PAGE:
Taking Stock: Market Vectors Emerging Markets High Yield Bond ETF (HYEM)

Van Eck Global, the managers of the Market Vector range of exchange traded funds, have launched a new emerging markets high yield bonds this week, its third high-yield bond ETF in about a month.

The money manager launched the new fund as advisors and investors have started to diversify their fixed-income allocations to create layered risk levels in their portfolios, spiking the demand for alternative fixed-income funds.

The Market Vectors Emerging Markets High Yield Bond ETF (HYEM) will track the BofA Merrill Lynch High Yield U.S. Emerging Markets Liquid Corporate-Plus Index, which comprises of 272 US-dollar denominated non-investment grade bonds issued by 162 non-sovereign emerging market issuers including corporate from Argentina, Azerbaijan, Barbados, Brazil, Chile, China, Colombia, Egypt, El Salvador, Hong Kong, India, Indonesia, Israel, Jamaica, Kazakhstan, Mexico, Nigeria, Oman, Peru, the Philippines, Poland, Russia, Saudi Arabia, Singapore, South Africa, South Korea, Turkey, Ukraine, United Arab Emirates and Venezuela.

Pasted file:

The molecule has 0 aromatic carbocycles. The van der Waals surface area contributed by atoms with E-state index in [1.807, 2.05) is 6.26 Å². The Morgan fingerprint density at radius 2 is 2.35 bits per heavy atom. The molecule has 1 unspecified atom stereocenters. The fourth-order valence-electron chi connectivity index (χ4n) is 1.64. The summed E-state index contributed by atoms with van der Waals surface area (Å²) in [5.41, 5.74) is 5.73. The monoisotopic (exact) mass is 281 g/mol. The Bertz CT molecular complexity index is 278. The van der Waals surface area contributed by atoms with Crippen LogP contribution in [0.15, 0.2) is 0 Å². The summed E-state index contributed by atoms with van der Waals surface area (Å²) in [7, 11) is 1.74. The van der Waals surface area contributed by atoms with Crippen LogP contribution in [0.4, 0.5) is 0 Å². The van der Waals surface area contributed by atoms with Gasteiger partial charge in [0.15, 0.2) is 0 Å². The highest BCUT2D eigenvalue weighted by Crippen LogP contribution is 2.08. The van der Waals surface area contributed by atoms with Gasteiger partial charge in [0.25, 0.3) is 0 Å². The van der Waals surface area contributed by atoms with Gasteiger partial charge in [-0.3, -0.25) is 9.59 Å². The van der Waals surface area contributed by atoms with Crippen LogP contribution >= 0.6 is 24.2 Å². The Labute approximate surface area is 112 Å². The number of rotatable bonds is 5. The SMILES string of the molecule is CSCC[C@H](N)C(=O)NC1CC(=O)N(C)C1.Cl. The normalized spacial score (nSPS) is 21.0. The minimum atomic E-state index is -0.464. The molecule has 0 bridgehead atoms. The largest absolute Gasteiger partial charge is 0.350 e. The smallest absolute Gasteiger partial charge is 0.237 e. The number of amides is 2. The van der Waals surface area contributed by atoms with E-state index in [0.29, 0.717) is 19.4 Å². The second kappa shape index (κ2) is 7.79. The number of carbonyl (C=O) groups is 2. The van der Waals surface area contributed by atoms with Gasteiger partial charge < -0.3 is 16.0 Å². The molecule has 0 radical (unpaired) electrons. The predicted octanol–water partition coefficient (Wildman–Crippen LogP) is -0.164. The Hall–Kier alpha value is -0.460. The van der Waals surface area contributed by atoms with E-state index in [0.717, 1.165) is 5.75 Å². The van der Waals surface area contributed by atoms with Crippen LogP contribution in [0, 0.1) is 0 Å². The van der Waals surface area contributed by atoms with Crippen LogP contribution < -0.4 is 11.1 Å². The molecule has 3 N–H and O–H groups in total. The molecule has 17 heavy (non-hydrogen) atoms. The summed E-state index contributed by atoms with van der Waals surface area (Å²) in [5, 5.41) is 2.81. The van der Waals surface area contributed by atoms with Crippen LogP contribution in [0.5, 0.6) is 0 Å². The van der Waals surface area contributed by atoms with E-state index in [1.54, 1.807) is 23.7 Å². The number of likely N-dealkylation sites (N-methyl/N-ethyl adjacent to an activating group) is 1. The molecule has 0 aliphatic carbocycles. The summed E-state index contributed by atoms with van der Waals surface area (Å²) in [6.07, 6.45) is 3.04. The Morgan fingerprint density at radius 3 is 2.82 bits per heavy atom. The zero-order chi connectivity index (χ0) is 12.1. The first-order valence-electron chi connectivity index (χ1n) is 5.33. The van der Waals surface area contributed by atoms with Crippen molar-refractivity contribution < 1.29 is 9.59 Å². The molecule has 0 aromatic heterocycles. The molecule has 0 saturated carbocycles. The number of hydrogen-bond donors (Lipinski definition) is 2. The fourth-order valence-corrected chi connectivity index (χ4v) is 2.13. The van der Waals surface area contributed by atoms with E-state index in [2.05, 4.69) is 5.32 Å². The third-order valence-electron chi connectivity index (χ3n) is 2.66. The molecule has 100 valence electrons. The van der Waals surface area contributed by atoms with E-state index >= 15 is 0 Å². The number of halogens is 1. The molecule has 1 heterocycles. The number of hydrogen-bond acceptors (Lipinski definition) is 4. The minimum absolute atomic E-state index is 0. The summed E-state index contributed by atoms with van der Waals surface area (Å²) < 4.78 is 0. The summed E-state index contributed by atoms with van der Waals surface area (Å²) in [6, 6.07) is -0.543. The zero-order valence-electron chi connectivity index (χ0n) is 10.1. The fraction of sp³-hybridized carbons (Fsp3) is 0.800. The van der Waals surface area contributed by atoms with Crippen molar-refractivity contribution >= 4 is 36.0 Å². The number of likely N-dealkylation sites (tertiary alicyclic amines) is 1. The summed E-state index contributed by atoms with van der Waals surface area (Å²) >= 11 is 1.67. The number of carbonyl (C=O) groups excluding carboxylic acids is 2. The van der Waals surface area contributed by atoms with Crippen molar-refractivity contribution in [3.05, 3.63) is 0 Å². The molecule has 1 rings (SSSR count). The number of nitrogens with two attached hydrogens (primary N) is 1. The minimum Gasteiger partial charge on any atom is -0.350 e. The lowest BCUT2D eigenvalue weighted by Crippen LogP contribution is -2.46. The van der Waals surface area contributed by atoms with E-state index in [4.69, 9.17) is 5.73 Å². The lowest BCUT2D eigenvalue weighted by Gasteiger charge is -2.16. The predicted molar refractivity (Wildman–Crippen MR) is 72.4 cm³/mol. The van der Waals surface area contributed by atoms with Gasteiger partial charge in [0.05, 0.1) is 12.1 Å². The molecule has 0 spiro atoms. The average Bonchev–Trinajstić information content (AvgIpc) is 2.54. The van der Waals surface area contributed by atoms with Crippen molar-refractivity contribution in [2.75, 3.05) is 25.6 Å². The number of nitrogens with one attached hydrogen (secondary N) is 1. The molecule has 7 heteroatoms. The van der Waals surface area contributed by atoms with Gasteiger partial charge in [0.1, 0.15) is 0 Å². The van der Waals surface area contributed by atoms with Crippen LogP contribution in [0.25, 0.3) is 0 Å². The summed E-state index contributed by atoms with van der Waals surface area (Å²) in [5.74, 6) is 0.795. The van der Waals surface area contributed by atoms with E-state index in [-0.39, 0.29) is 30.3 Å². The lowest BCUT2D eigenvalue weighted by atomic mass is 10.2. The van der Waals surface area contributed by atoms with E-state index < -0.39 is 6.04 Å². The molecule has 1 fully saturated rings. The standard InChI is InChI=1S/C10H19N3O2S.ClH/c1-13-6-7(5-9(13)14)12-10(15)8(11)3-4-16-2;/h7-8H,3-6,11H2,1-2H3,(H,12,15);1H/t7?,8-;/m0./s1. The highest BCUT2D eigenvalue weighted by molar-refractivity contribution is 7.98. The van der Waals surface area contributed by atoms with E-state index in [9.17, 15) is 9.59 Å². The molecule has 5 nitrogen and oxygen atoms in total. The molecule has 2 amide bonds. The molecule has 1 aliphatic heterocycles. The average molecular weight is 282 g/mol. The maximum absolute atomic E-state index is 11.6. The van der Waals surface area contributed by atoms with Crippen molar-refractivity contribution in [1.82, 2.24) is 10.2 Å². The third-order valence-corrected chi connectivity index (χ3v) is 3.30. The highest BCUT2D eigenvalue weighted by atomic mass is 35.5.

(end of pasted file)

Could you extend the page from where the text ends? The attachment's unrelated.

Average maturity of securities is estimated at six years while average coupon comes at 8.3 percent. Nearly all issuers of the index are rated at BB1 or lower, closer to the high-end of the junk bond spectrum. Van Eck research found that emerging market junk bonds, constituting 10 percent of global high-yield fixed-income markets, historically had a lower default rate than their US counterparts, though they yielded more. The index is heavy on industrials, followed by financials and utilities.

This ETF will follow a capitalization-weighted investment strategy, with a 10 percent country and 2 percent issuer cap. HYEM has an expense ratio of 0.40 percent at least through Sep. 1, 2013.

However, before you decide to take exposure in high-yield bond funds, please bear in mind that the risk of principal and interest loss is higher than investment-grade instruments. High-yield bonds also tend to be more volatile (higher annualized standard deviation) than investment-grade bond funds due to lower credit quality and liquidity.

And, as importantly, as a trend follower you want to see some historical performance so that momentum comparisons in bullish and bearish environments can be made. With this ETF only having a few trading days under its belt, I will revisit it again later on this year.

Disclosure: No holdings

About Ulli Niemann

Ulli Niemann is the publisher of "The ETF Bully" and is a Registered Investment Advisor. Learn more
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